Devonshire (74)

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Hierarchical Path: Seven Years War (Main Page) >> Navies >> British Navy >> Devonshire (74)

Origin and History

The ship was built at Woolwich and launched in 1745.

During the Seven Years' War, the ship was under the command of:

  • from 1757 to the end of 1759: captain William Gordon

The ship was broken up in 1772.

Service during the War

In 1757, the ship was sent to America to reinforce admiral Holbourne's squadron which was planning an expedition against Louisbourg. The ship joined Holbourne in mid August by which time the enterprise had been abandoned. Nevertheless, the reinforced squadron cruised off Louisbourg till September 25 when it was shattered by a most terrible storm. It then returned to Great Britain in a very bad condition.

At the beginning of 1758, the ship was part of the fleet who assembled at Portsmouth under the command of admiral Edward Boscawen for a new expedition against Louisbourg. On February 19, this fleet set sail for Halifax and finally arrived there on May 9. On May 28, the fleet sailed from Halifax and arrived in sight of Louisbourg on June 1. Throughout the siege of Louisbourg, the fleet actively supported the British army and the fortress finally surrendered on July 26.

In February 1759, the ship sailed from Spithead in Great Britain as part of the fleet destined for the expedition against Québec. The voyage was long and tedious. On April 21, when the fleet finally reached Louisbourg, it was to find the harbour blocked with ice, so that the fleet made for Halifax instead. The fleet finally sailed for Louisbourg in May. Between June 1 and 6, the fleet gradually left the harbour of Louisbourg and sailed for Québec. On June 23, Saunders' fleet made a junction with Durell's squadron at Isles-aux-Coudres. On June 26, the whole British fleet of vice-admiral Saunders was anchored safely off the southern shore of Isle-d'Orléans, a few km below Québec without loosing a single ship. The town finally surrendered on September 18. At the end of October, vice-admiral Saunders fired his farewell salute and dropped down the Saint-Laurent river with his fleet on his way to Great Britain. In November, the ship was part of vice-admiral Charles Saunders' squadron, just returning from the conquest of Québec when Saunders learnt in the chops of the Channel that the French were out and that Hawke had gone in chase of them. Saunders fully realised that no addition of forces was to be despised and, on his own responsibility, he steered for Quiberon Bay with all the sail he could set. Saunders had with him but 3 ships of the line. However, Saunders' reinforcements arrived too late to take part in the decisive battle of Quiberon.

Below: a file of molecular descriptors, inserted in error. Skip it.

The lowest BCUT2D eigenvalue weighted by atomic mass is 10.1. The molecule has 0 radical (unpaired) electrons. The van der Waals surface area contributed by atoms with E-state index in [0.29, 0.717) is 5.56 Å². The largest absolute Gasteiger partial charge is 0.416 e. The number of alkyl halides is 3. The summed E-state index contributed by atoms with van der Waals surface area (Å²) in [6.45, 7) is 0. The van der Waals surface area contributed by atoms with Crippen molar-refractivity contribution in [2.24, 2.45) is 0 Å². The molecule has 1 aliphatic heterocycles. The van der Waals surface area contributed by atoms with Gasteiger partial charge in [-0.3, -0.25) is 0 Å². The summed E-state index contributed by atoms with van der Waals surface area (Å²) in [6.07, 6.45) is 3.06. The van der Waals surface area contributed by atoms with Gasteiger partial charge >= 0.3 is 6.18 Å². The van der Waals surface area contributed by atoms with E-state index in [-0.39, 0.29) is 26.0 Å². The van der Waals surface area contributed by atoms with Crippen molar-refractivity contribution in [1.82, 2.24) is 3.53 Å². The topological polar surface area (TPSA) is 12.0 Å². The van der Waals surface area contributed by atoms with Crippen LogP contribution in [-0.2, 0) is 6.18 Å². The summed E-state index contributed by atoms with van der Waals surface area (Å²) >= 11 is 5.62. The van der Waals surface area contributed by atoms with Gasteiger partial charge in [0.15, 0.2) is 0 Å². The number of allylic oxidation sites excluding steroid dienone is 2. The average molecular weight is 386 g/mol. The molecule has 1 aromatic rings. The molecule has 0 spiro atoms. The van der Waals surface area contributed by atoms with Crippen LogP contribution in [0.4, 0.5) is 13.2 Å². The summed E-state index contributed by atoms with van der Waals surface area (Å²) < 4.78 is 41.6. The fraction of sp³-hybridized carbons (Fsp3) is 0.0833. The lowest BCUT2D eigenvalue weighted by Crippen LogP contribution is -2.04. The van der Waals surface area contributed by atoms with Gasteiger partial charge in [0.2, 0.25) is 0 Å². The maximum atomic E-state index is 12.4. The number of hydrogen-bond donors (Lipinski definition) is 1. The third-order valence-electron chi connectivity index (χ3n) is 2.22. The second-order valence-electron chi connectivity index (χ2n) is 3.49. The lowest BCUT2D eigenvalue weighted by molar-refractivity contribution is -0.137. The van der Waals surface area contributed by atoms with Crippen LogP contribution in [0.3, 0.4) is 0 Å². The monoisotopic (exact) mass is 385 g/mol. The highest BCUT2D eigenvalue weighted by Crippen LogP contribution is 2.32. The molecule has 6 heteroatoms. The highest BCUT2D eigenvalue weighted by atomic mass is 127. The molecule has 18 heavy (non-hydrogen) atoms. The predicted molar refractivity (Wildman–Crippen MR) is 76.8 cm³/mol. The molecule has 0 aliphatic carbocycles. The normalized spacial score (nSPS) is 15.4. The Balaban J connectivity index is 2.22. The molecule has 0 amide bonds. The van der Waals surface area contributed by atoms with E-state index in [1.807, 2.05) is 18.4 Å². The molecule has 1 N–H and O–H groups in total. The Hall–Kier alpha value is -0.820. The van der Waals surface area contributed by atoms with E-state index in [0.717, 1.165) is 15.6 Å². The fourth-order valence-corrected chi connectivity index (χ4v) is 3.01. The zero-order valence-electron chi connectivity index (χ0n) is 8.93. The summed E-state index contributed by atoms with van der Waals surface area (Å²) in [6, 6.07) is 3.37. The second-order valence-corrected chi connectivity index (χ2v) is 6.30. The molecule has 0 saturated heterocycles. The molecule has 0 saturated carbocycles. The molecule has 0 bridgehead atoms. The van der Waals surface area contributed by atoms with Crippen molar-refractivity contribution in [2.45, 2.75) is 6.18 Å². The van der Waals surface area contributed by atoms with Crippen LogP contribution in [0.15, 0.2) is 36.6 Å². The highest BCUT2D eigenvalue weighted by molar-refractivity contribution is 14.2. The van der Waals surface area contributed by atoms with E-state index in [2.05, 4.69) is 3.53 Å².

To do campaigns from 1760 to 1762


Technical specifications
Guns 74
Gun deck ???
Upper gun deck ???
Quarter deck ???
Forecastle ???
Crew ???
Length ???
Width ???
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Anonymous, A Complete History of the Present War, from its Commencement in 1756, to the End of the Campaign, 1760, London, 1761, pp. 202-205, 233-235

Castex, Jean-Claude, Dictionnaire des batailles terrestres franco-anglaises de la Guerre de Sept Ans, Presse de l'université Laval, Québec: 2006, pp. 319-321

Phillip, Michael, Ships of the Old Navy

N.B.: the section Service during the War is mostly derived from our articles depicting the various campaigns, battles and sieges.